Momentus stands head-to-head with 4200-RPM notebook drives in BatteryMark tests, while simultaneously increasing system level performance by almost 50 percent. Seagate Momentus delivers the experience, commitment and innovation you expect from the world’s leading manufacturer of disc drives.
Product Description: Seagate Momentus
Type: Hard drive - internal
Capacity: 1 TB
Form Factor: 2.5"
Interface: Serial ATA-300
Data Transfer Rate: 300 MBps
Spindle Speed: 5400 rpm
Microsoft Certification: Compatible with Windows 7
REVIEW SNAPSHOT®by PowerReviews
Reviewed by 6 customers
Displaying reviews 1-6
This was a cheap easy to install solution for my falling MacBook Pro.
Great for my asus g1s. Simple plug and play. I did have a windows 7 disk to reinstall windows which made things very easy. This drive fit in my asus g1s notebook just like the website said it would.
i put the hard drive in my macbook pro.
its a nice looking drive, with good memory.
the hard drive had small irrelevant defects.
took awhile for my computer to get used to it.
I had a 350gb hard drive that got full with pictures, I installed 1TB , easy installation and Im very happy with it
My laptop kept shutting down overnight, and the hard drive was filling up. This hard drive took care of both problems.
Ordered memory and a hard drive. Crucial listed the items I needed making the transaction very easy.
I have a Gateway NV59c laptop, and on this site I have a compatibility guarantee for the Crucial MX100 500 GB SSD I picked up.
I used Acronis to clone the drive. When I hook it up via USB with the Crucial adapter kit, I can see the drive is cloned. However when I remove my current HDD and replace it with the SSD, the computer doesn't even get to the BIOS screen, it just shows the Gateway splash, says hit F2 for Setup, but it won't respond to F, it shuts off and restarts. Rinse, repeat.
Any ideas? I don't want to return the SSD, I want to get it to work.
I apologize ahead of time, as I am not super techy.
About 7-8 months ago I replaced the HD and memory in my early 20078 24" iMac. All was working great, but about 2 months ago or so, it stopped booting up (white screen, folder with question mark.)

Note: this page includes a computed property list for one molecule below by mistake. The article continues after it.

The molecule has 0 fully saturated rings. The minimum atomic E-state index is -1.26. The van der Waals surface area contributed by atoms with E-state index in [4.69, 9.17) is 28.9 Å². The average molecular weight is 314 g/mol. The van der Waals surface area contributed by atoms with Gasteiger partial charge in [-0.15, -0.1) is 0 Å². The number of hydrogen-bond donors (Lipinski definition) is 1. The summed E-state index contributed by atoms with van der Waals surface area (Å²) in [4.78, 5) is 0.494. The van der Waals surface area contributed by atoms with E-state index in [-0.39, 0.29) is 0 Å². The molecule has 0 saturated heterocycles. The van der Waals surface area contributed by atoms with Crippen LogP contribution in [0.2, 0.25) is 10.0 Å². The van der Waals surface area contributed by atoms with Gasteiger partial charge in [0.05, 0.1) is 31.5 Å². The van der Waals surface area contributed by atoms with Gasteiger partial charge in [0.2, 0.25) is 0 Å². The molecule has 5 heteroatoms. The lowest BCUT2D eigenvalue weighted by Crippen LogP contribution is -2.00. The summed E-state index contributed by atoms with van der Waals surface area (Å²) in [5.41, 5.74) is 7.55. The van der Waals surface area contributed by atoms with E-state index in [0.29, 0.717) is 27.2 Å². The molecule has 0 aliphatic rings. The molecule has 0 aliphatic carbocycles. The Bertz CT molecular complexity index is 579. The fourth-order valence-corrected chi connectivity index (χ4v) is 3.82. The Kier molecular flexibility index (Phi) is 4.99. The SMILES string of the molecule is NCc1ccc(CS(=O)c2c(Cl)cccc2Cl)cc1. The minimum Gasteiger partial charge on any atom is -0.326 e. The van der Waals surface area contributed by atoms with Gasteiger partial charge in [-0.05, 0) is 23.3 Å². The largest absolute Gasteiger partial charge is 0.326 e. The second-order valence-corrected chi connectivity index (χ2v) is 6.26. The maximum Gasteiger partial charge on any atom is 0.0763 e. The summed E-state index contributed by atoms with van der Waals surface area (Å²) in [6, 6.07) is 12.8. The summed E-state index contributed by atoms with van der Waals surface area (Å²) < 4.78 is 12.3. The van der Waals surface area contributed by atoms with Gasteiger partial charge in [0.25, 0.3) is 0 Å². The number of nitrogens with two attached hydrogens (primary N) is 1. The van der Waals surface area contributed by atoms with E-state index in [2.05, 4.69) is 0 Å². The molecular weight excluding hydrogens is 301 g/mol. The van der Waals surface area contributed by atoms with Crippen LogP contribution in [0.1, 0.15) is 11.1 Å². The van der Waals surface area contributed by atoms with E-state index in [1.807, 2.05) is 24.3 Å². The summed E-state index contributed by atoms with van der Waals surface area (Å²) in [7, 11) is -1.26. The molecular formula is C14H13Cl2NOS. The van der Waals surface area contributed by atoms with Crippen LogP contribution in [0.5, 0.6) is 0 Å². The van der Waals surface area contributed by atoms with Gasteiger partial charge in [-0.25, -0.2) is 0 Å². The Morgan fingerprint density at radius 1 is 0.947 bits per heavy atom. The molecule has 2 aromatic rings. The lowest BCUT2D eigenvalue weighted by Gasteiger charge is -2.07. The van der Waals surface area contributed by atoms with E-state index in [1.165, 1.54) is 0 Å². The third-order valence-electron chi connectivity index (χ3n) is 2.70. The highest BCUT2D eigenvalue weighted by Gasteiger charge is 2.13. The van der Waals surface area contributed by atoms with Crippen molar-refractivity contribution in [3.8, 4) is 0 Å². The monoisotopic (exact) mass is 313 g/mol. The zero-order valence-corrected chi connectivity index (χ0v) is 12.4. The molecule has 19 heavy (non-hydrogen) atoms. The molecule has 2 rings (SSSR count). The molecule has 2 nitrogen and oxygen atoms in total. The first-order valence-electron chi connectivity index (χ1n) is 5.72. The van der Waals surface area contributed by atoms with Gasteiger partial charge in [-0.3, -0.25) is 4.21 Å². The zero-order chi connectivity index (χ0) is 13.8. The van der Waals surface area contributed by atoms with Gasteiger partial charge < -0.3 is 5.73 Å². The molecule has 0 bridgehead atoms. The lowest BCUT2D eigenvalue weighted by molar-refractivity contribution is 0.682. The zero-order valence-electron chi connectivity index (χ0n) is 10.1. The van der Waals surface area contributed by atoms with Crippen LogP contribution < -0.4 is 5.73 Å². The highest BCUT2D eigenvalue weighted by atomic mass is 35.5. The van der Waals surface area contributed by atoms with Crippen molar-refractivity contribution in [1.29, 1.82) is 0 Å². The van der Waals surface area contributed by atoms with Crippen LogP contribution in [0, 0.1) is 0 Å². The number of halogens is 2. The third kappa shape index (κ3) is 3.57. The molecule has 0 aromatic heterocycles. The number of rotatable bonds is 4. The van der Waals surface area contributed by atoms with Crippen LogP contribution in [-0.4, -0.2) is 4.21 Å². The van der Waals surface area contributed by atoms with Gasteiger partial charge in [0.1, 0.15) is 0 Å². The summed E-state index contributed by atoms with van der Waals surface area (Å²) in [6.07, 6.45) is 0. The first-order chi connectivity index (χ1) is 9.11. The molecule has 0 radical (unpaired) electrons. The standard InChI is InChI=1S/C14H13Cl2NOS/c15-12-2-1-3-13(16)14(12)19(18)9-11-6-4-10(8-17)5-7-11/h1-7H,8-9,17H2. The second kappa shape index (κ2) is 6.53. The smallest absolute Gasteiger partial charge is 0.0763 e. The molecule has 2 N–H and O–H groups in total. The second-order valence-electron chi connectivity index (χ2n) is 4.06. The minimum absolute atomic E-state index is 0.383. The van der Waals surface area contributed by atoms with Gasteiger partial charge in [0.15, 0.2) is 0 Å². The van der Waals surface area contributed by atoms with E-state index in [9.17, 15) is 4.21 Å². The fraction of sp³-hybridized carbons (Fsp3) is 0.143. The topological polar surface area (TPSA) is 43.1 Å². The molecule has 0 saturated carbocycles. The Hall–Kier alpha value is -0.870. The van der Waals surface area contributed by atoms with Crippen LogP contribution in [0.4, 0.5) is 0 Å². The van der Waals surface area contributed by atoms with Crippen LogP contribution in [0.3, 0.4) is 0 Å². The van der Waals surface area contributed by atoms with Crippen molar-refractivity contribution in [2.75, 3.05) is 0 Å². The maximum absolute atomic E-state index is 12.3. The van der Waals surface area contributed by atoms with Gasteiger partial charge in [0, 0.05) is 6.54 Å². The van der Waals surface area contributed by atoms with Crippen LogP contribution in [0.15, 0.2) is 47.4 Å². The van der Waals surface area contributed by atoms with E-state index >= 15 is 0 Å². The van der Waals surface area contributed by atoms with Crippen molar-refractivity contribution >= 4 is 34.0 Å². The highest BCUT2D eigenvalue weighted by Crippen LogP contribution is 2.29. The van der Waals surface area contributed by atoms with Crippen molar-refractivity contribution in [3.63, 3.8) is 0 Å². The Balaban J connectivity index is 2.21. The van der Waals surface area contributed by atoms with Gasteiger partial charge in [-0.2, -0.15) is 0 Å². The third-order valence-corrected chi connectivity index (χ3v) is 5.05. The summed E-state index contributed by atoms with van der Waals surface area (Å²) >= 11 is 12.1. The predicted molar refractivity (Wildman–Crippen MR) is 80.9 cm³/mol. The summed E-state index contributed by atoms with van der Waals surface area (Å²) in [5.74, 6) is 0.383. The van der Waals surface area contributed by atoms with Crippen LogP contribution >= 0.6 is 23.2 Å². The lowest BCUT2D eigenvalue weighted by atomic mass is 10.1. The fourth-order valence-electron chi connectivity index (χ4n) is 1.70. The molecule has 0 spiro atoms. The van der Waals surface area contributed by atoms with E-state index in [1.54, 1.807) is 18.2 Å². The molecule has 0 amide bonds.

I finally got around to trying to fix it again, and got out a boot disk (Snow Leopard, as that is what I happened to have on a disk.) It starts the process of installing the OS, but when it gets to the screen that asks what disk to install the OS on, it never finds a disk. I am guessing there is some issue with the HD? Just trying to see if I can get some directional hints on how to next proceed.
HD: Seagate Barracuda 3TB SATA-600, part # ST3000DM001
Memory - 4GB kit (2GB x 2) 200-pin SODIMM, part # CT2K2G2S800M
I like to play around with my computer in a way that's not exactly easy on hard drives.
Basically, I compile a lot of applications from source code. I know that this is rough on mechanical hard drives from experience, because I go through hard drives once every 2-3 years on systems where I do this.
Also, I tend to reinstall my operating system(s) every few months or so in order to experiment/test various configurations. That's also rough on the hard drive because it involves reformatting/reinstalling stuff.
I'm getting ready to replace the HDD I just wore out in my Linux machine. I like the speed of SSDs (I run them in my Gaming systems without issue), but I don't know if an SSD could hold up to the way I use my "programming" computer.
Basically, I'm wondering if it's a better idea to buy cheap HDDs and run them into the ground to avoid wearing out an SSD within 6 months (which I've heard happens with write-intensive operations), or whether an SSD would survive in that environment for about the same 2-3 years as my hard drives.
Most people have only tested the drives under normal scenarios with Windows and gaming. My situation is a little different, though.
Any advice/experience that might be relevant?
I plan to replace my System HD with a Crucial M500 6GB 240GB, and my data drive (used also for P3D V2.2 flight simulator) with a Crucial M500 480GB. These drives are presently C:\ and H:\
Could you please advise:
1. Does the new SSD require formatting before use? I intend each to have only one partition.
2. I have EaseUS Todo backup software which can backup each of these drives. If I replace the old drives, using the same sockets, and then use an EaseUS boot disk to restore each relevant backup to each new SSD, C backup restored to C, and H to H, will the changeover be complete, with the computer unaware of the change?
I am running Win7-64 on an ASUS P868-V Pro motherboard.
Thank you for any help you can give.
Regards, Jim H.
Thanks for contacting us. Defragging can save time for the cloning process so you may go ahead and perform a defrag. It's definitely not necessary, however.